The nuts and bolts of Let’s Build a Zoo, the animals and park management systems, are basically what you’d expect them to be. I’m sorry if that’s a cop-out for those looking for a long, discursive explanation of how it works, but it’s a tycoon game, and if you’re reading this, I assume you know how it works. Remember to feed, water, and mildly engage with your animals, and everything will be fine. The slight issue here is that before you can unlock contraception, some animals like rabbits breed like, well, rabbits, and their constant growing in numbers means that you regularly get an alert related to low water, food, or physical enrichment. The latter, enrichment, can get pretty annoying with the frequency of requests for more play items, so it’s best to try and get as many toys as you can in the pen early on.
While titles like Two Point Campus try and push the tycoon genre ahead visually, Let’s Build a Zoo is happy to make like Stardew Valley and stick to a 16-bit-inspired design that looks like it could have come out in the genre’s early noughties pomp. Better still, the technological advancements mean that the visuals maintain that retro look while feeling much cleaner, adopting the hybrid visual style that is something of a hallmark of games published by No More Robots. Even at their tiny on-screen size, the animals are cute, and that’s all we can really ask for.
Unfortunately, away from the visuals, the Let’s Build a Zoo Switch port shares the tycoon/business simulation genre’s longstanding pitfall in struggling to find a way to make the controls feel as efficient as possible on console. The cursor is particularly hit and miss, sometimes sluggishly crawling across the screen, and this only gets worse as your zoo gets busier, with the small white box that shows you where you’re hovering over often invisible beneath the swell of footfall around the horse enclosure. I also couldn’t figure out how to rotate the zoo itself, which feels strange when the option to rotate facilities is clear and obvious, making it all the more annoying that I can’t physically see whether my paths are connecting to where I’d like them to go.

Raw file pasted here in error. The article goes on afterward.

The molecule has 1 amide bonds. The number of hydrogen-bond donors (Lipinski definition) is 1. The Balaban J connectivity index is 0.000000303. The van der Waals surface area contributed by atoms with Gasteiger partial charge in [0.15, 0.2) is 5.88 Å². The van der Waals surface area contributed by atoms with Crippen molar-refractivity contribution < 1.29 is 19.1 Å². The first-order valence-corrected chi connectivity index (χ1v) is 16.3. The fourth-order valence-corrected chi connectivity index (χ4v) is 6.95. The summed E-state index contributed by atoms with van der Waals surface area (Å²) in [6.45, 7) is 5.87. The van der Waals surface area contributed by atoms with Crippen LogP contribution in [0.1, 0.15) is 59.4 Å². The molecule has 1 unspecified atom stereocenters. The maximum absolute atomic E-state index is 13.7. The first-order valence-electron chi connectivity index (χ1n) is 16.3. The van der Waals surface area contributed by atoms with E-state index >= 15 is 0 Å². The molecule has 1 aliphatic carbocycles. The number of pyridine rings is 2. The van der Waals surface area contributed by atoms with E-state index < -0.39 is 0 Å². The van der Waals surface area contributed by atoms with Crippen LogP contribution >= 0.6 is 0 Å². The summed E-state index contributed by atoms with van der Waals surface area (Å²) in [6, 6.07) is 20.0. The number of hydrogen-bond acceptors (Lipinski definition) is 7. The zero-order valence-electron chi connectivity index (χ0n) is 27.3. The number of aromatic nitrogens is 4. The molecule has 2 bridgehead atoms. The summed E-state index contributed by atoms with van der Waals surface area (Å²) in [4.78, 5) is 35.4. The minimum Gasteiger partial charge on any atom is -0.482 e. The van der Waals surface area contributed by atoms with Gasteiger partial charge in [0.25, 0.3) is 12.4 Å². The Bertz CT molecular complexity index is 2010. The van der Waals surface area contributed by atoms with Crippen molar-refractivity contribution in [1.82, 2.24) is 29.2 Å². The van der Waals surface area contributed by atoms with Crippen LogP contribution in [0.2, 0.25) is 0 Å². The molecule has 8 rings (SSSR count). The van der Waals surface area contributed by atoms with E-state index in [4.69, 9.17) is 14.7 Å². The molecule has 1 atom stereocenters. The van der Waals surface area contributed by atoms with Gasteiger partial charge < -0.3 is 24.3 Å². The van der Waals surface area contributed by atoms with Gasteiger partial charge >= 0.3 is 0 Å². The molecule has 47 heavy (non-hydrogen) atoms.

There’s also menus, the endless menus of a tycoon game, which are as present here as they are in any of the big hitters you might remember from your childhood. I was struck by how similar a lot of the organisational mechanics, like feeding animals and hiring employees feels markedly similar to RollerCoaster Tycoon 3, with no real innovation or attempt to differentiate the mechanics from how they’ve been done a million times before. Like I said earlier, I’m more than happy to have rose-tinted glasses forced on my head when it comes to the pixelated visuals, but I’d rather have left the clunky, neverending menus back in 2004.
Still, it’s worth pointing out that these issues are largely representative of the tycoon genre, and Let’s Build a Zoo is certainly playable. It’s just making little effort to look to the future. There are some exceptions. With another cheeky lend from the Stardew Valley formula, your zoo progress saves at the end of each day, which doesn’t sound like a big deal, but creates a gameplay loop that is almost guaranteed to have you playing two or three more days than you intended before popping your Switch into sleep mode just so you can get that black snake and finish a task.
Overall, Let’s Build a Zoo is two things, a tribute to the tycoon games of the peak PC era, and a Stardewification – that’s a word now – of the tycoon genre, with cosy game mechanics shoe-horned in through the morality pathways and adorable animals. While it is a bit of a disappointment not to see more effort at innovation, with some of the mechanics feeling a little lost in time, and the controls still need a little refining for Switch in future updates, Let’s Build a Zoo reminds me why I spent so much time in the world of tycoon games, and why I still hold hope for them in the future.